# 2.9: Circular Plates

It is relatively easy to derive the equation of equilibrium of a circular plate from the principle of virtual work. Bending and in-plane responses is considered separately

$\int_{R_1}^{R_2} (M_r \delta \kappa_r + M_{\theta} \delta \kappa_{\theta}) dr + \int_{R_1}^{R_2} p \delta w r dr + r \bar{M}_{r} \delta w^{\prime} |_{R_1}^{R_2} + r \bar{V}_{r} \delta w |_{R_1}^{R_2} \label{2.9.1}$

where the radial and circumferential curvatures and their variations are defined (without proof) by

$\kappa_r = \frac{\partial^2 w}{\partial r^2}, \; \delta \kappa_r = \frac{\partial^2 (\delta w)}{\partial r^2}$

$\kappa_{\theta} = \frac{1}{r} \frac{\partial w}{\partial r}, \; \delta \kappa_{\theta} = \frac{1}{r} \frac{\partial (\delta w)}{\partial r}$

Integrating the left hand side of Equation \ref{2.9.1} by parts and using similar arguments as in the case of a beam, one gets equilibrium:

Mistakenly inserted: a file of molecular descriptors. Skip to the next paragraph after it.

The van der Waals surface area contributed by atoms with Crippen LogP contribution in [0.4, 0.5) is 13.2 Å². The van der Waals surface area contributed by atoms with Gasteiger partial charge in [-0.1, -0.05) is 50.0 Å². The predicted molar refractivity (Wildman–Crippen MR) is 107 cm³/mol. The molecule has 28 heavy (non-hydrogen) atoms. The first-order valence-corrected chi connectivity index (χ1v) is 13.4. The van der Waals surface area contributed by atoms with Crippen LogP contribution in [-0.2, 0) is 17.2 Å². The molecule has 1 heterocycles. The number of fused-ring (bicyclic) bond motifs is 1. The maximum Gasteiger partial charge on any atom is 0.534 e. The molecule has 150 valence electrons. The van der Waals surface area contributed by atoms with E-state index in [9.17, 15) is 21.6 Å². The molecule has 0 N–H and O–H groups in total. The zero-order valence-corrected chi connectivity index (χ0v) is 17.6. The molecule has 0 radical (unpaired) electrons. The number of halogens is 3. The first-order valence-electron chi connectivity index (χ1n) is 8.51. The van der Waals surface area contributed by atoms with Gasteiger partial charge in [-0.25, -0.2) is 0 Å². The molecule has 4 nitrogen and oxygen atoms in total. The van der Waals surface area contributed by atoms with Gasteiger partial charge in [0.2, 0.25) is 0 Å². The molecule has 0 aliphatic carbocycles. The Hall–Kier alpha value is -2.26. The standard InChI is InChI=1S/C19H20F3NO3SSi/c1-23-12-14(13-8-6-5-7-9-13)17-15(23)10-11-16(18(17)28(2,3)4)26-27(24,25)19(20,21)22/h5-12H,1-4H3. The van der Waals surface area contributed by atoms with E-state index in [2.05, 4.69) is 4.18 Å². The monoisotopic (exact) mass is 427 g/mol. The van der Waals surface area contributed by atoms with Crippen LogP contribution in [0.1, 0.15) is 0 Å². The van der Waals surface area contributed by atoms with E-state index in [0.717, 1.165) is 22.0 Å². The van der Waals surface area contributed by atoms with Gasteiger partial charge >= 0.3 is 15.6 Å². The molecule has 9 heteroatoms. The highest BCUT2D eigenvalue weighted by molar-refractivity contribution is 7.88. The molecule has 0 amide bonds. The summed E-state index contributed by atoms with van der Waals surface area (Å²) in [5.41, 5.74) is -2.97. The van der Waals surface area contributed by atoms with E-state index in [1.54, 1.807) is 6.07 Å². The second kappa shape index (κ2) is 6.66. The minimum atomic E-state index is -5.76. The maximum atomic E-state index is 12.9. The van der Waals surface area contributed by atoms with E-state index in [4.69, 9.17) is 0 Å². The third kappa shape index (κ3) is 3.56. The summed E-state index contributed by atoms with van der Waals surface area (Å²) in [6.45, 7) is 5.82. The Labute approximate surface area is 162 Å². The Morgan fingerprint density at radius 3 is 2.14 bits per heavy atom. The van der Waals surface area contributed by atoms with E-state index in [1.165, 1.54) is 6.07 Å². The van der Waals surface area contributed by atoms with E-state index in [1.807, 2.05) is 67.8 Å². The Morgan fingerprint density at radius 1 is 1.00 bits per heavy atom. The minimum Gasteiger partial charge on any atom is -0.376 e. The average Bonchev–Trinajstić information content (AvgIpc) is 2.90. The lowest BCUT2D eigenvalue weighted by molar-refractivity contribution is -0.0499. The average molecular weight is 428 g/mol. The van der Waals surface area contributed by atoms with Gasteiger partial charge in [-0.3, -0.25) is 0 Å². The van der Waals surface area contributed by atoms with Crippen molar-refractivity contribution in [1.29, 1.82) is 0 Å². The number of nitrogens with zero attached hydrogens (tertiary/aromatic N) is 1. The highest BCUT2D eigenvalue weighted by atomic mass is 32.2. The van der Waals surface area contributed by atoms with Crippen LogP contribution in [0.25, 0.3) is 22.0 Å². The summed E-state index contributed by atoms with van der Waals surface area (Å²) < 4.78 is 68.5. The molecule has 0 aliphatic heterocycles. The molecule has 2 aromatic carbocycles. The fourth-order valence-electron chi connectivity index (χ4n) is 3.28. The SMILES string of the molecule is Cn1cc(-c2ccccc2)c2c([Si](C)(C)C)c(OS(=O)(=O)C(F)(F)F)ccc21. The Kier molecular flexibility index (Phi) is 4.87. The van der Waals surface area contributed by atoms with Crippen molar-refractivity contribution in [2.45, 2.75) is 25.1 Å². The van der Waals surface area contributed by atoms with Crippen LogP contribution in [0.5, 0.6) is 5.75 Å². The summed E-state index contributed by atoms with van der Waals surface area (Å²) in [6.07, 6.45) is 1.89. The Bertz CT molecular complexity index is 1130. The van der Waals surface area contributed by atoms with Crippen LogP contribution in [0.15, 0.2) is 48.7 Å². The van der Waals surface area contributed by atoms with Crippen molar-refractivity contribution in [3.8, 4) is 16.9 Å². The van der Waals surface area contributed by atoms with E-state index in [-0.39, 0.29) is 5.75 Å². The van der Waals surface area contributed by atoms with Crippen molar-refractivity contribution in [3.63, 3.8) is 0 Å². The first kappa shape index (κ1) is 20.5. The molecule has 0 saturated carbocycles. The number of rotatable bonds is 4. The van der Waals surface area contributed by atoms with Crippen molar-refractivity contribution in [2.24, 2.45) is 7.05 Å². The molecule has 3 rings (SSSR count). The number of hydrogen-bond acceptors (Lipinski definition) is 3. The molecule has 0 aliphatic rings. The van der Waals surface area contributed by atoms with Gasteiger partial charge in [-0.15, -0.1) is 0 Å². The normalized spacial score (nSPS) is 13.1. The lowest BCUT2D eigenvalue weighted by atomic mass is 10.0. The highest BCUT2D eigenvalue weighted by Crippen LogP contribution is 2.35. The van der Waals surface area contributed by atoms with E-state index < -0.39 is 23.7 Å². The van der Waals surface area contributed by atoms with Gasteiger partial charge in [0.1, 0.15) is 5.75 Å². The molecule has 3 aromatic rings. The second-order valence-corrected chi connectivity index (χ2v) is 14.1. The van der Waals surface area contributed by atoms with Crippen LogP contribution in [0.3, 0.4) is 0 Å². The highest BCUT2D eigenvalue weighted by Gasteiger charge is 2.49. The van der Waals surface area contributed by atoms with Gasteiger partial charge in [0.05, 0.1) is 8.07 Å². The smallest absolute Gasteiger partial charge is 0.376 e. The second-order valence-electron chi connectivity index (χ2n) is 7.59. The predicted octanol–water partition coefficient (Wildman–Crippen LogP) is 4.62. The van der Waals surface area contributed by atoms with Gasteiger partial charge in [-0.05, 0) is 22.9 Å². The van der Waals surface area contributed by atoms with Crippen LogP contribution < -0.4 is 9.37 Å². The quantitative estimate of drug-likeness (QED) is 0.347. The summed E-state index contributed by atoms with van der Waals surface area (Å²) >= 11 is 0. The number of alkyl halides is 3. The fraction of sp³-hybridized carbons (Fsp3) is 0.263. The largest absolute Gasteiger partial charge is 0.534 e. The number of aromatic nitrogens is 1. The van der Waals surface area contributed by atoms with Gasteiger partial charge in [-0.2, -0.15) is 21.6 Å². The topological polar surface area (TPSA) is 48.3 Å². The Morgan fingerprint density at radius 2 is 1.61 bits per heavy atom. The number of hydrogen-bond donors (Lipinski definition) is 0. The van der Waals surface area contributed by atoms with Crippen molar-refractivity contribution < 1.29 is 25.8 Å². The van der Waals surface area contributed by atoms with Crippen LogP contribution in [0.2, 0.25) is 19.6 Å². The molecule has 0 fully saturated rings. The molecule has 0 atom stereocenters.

$\frac{d}{dr}\left( r \frac{dM_r}{dr}\right) + \frac{dM_r}{dr} - \frac{dM_{\theta}}{dr} = pr$

and boundary conditions

$(M_r - \bar{M}_r) \delta w^{\prime} = 0$

$(V_r - \bar{V}_r) \delta w = 0$

where

$V_r = \frac{d}{dr}(rM_r)$

When $$R_1 = 0$$, we have a circular plate. Otherwise the plate is annular with the inner and outer radius $$R_1$$ and $$R_2$$, respectively.

When the circular plate is loaded in the in-plane direction only, it remains flat and the components of the mid-surface extensions and their variations are

$\epsilon_r^{\circ} = \frac{du_r}{dr}, \; \delta \epsilon_r^{\circ} = \frac{d}{dr} (\delta u_r)$

$\epsilon_{\theta}^{\circ} = \frac{u_r}{r}, \; \delta\epsilon_{\theta}^{\circ} = \frac{\delta u_r}{r}$

The principle of virtual work can be easily established in the form

$\int_{R_1}^{R_2} (N_r \delta \epsilon_r^{\circ} + N_{\theta} \delta \epsilon_{\theta}^{\circ} ) r dr = rN_r\delta u_r |_{R_1}^{R_2}$

The equation of equilibrium in the in-plane direction are easily derived by integrating by parts

$\frac{d}{dr} (rN_r) − N_{\theta} = 0$

subject to the boundary condition

$(N_r − \bar{N}_r) \delta u_r |^{R_2}_{R_1} = 0$

Note that $$\bar{N}_{\theta}$$ is zero at the boundaries, ensuring that there will be no in-plane shearing force $$N_{r \theta}$$ and the radial and hoop membrane forces are principal forces.